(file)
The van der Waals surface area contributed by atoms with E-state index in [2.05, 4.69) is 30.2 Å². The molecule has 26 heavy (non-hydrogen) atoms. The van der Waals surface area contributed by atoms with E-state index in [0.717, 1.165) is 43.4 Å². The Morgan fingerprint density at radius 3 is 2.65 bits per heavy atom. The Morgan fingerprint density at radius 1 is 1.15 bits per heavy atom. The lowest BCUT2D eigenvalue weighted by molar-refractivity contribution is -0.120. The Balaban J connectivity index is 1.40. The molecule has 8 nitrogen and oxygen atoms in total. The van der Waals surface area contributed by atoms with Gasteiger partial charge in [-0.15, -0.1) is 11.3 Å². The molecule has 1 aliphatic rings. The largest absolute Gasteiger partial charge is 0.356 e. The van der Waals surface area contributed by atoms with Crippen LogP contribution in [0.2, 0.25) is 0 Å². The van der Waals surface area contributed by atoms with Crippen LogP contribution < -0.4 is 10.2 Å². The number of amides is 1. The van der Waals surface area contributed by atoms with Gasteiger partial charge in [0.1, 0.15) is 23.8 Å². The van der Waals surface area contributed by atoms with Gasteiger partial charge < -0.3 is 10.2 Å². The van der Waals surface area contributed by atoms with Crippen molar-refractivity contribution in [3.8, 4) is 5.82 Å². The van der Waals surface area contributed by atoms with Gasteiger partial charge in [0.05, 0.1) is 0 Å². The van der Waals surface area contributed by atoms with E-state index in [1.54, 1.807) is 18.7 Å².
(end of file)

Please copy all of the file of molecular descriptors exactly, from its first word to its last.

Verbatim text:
The van der Waals surface area contributed by atoms with E-state index in [2.05, 4.69) is 30.2 Å². The molecule has 26 heavy (non-hydrogen) atoms. The van der Waals surface area contributed by atoms with E-state index in [0.717, 1.165) is 43.4 Å². The Morgan fingerprint density at radius 3 is 2.65 bits per heavy atom. The Morgan fingerprint density at radius 1 is 1.15 bits per heavy atom. The lowest BCUT2D eigenvalue weighted by molar-refractivity contribution is -0.120. The Balaban J connectivity index is 1.40. The molecule has 8 nitrogen and oxygen atoms in total. The van der Waals surface area contributed by atoms with Gasteiger partial charge in [-0.15, -0.1) is 11.3 Å². The molecule has 1 aliphatic rings. The largest absolute Gasteiger partial charge is 0.356 e. The van der Waals surface area contributed by atoms with Crippen LogP contribution in [0.2, 0.25) is 0 Å². The van der Waals surface area contributed by atoms with Crippen LogP contribution < -0.4 is 10.2 Å². The number of amides is 1. The van der Waals surface area contributed by atoms with Gasteiger partial charge in [0.1, 0.15) is 23.8 Å². The van der Waals surface area contributed by atoms with Gasteiger partial charge < -0.3 is 10.2 Å². The van der Waals surface area contributed by atoms with Crippen molar-refractivity contribution in [3.8, 4) is 5.82 Å². The van der Waals surface area contributed by atoms with Gasteiger partial charge in [0.05, 0.1) is 0 Å². The van der Waals surface area contributed by atoms with E-state index in [1.54, 1.807) is 18.7 Å².